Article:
It’s a staggering statistic - Black moms in the US are 4 times more likely to die from pregnancy-related causes than white moms. Here in Oregon, Black moms also face difficult odds - but Portland’s Sacred Roots Community Doula Program has been improving those odds and bucking the statistics since 2017, supporting Black moms in having healthier births and healthier babies.
Today, the Sacred Roots program receives 4-5 calls from pregnant and postpartum mothers every week and has a waiting list of women eager to train to become culturally-specific doulas and make this their life's work. Right now they can not meet the growing need; limited funds are the biggest barrier to meeting the needs of more Black moms in our community.
As women, mothers, and doulas, we take the Black maternal health crisis personally. In celebration of Mother’s Day, we invite you to join us in raising $4500 by May 31st to fund the training of three additional culturally-specific doulas to support Black moms in our community. Read more below - and make a contribution here.
Birthing Racial Equity - Take A Stand With Us
Research shows that mothers benefit from doula support by experiencing shorter labors with fewer complications and babies who are healthier and more likely to breastfeed (1). The benefits are even greater when her doula looks like her, understands her culture and speaks her language (2).
This Mother’s Day, Bridgetown Baby is honored to partner with the Sacred Roots Community Doula Program to support three women eager to become culturally-specific doulas - please help us raise $4500 in scholarships!
“The Black women we supported in 2018 have had 96 percent breastfeeding rates, 83 percent of all births were vaginal deliveries, 90 percent of birth weights were 5.15 lbs or above, 97 percent of babies were at/or above 37 weeks gestational age at birth,” states Linda Bryant-Daaka, Sacred Roots Program Manager. “These statistics are above the county and state statistics for Black women and baby birth outcomes. We need to expand this program in order to meet the growing needs of our mothers.”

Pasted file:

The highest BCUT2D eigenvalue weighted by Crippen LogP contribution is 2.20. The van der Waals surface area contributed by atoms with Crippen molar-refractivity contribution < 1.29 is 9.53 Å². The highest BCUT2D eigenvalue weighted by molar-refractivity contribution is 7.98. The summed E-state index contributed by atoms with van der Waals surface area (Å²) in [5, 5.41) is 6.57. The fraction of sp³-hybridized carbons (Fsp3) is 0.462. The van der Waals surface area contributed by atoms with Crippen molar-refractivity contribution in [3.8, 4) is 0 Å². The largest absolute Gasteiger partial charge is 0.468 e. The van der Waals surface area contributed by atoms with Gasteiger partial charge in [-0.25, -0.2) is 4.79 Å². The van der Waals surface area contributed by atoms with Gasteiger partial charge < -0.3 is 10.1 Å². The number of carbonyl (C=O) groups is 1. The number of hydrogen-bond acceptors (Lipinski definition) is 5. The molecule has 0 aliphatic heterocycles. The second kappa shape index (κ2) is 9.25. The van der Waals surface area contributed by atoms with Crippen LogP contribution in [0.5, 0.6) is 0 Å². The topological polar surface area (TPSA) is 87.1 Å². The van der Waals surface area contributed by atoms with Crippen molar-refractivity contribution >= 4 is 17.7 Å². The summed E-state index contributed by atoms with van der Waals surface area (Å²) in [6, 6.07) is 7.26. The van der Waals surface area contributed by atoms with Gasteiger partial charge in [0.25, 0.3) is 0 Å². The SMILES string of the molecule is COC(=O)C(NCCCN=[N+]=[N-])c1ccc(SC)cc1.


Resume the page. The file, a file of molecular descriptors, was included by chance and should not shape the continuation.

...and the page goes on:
Since Sacred Roots was started in 2017, it has been wildly popular in Portland and surrounding areas. Today, they receive 4-5 calls a week from expecting moms. They also have a waiting list of women eager to train to become doulas. But due to limited funds, they are unable to train these women and, thus, unable to meet the needs of all the moms in our community.
Bridgetown Baby believes that investing in the women who are uniquely positioned to serve these families is a powerful way for mothers to support other mothers at a profound time and, thus, improve the health and well-being of our community as a whole.
MORE ABOUT THE BLACK MATERNAL HEALTH CRISIS
In a review of Oregon data, the Oregon Health Authority (OHA) found that non-Latino African Americans faced the most disparate birth outcomes when it comes to indicators including premature birth, low birth weight, and infant mortality. In 2011, the Oregon legislature passed House Bill 3311, which directed OHA to explore options for including doulas in state medical assistance programs to reduce health disparities among women who face a disproportionately greater risk of poor birth outcomes. According to an Oregon Health Authority Committee report, since “doulas traditionally come from the communities they serve and have an intimate knowledge of the culture, they are uniquely positioned among the health care workforce to improve birth outcomes. (3)”
The disparities in maternal health are not unique to Oregon but are a nation-wide public health crisis. “The U.S. has a higher rate of maternal deaths than any other developed country, with 26.4 deaths per 100,000 births. The Centers for Disease Control and Prevention estimates that 60 percent of these fatalities can be prevented. Black women are four times as likely to die from pregnancy-related causes than white women” (4).
This is true regardless of a woman’s age, income or education, as we saw with Serena Williams (5). The reality is that our culture of racism is making moms and babies sick.
Fortunately, these statistics are getting national attention and are reversible. On April 9th, 2019, Representatives Lauren Underwood (D-Ill) and Alma Adams (D-NC), launched the Black Maternal Health Caucus. "Our caucus will elevate Black maternal health as a national priority and explore and advocate for effective, evidence-based, culturally competent policies and best practices for improving Black maternal health," Underwood said at a press conference (6).
TAKING ACTION HERE AT HOME
It is encouraging to see national attention on this issue - but we don’t have to wait for Congress to improve the statistics here in Oregon. By investing in culturally-specific doulas in Oregon, we can diversify the doula community, work to close the disparity gap, and make Oregon a healthy home for Black moms and their babies. Join us and give here.
The Sacred Roots Community Doula Program is a culturally-specific expectant parent education program of the Black Parent Initiative (BPI). BPI was established in 2006 to help families achieve financial, educational and spiritual success. BPI was founded and organized on a large body of educational research that demonstrates the importance of parental and family engagement in attaining educational success for children.
Bridgetown Baby is Portland’s premier postpartum doula group specializing in postpartum doula and lactation support.
(1) “The Black Parent Initiative Sacred Roots Doula Program,” (April 23, 2019)
(2) “Commonsense Childbirth,” (April 23, 2019)
(3) “FamilyCare Health,” (April 23, 2019)
(4) “The Hill, Dem Lawmakers form Black Maternal Health Caucus,” (April 23, 2019)
(6) “The Hill, Dem Lawmakers form Black Maternal Health Caucus,” (April 23, 2019)